WASHINGTON (MarketWatch) — An early look at U.S. trade patterns in July points to a wider deficit.
The advanced trade gap in goods — services are excluded — widened by nearly 1.8% to $65.1 billion in July, the Commerce Department said Monday. Both exports and imports declined, but exports dropped at a faster pace.
Economists surveyed by MarketWatch expected a goods trade deficit of $64.6 billion.
The government will release overall trade numbers, including services, for July next week, but the size of the trade deficit is generally tied to changes in exports and imports of goods. Trade patterns involving services rarely change much from month to month.
Despite the wider deficit, economists expect trade to be positive to growth in the third quarter. U.S. exports are being helped by a rebound in global growth and a weaker dollar. Economists note that the wider deficit in July follows a sharp narrowing in June, when the overall trade deficit slumped to an eight-month low, which should help smooth the quarterly impact.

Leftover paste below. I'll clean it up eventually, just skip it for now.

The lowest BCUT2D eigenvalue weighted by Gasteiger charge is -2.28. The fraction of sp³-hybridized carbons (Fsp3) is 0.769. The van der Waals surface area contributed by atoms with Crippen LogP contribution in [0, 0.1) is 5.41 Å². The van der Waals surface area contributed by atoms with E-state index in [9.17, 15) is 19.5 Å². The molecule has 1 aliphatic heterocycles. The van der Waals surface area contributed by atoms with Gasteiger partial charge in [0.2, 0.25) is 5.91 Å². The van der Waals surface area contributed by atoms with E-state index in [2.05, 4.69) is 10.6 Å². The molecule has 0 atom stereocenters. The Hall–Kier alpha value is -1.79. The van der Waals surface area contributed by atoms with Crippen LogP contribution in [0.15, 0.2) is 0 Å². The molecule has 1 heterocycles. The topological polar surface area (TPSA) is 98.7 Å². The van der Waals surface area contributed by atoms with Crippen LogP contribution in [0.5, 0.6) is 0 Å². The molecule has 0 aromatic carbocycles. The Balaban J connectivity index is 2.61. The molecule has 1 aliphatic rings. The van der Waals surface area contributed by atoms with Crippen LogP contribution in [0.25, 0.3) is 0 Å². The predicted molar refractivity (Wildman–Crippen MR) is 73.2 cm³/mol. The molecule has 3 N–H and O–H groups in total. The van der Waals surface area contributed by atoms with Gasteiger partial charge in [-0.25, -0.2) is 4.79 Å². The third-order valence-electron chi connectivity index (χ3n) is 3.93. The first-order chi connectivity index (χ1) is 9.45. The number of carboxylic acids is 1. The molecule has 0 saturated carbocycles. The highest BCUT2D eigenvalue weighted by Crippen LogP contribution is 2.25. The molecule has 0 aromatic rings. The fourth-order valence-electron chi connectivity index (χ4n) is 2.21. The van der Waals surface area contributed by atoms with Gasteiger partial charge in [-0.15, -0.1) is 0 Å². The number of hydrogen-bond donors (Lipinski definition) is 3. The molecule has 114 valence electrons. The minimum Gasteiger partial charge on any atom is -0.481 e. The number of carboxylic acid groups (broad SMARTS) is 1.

A wider deficit is generally negative for gross domestic product, the official scorecard for the U.S. economy. Trade has been positive for growth in the first two quarters of the year after being a drag for most of the past three years.
An advanced look at wholesale inventories, meanwhile, showed a 0.4% increase in July. And an early look at retail inventories reflected a 0.2% decline.
The data had little impact in keeping U.S. stocks
from early gains as focus remained on the energy market and broader economic implications from Hurricane Harvey.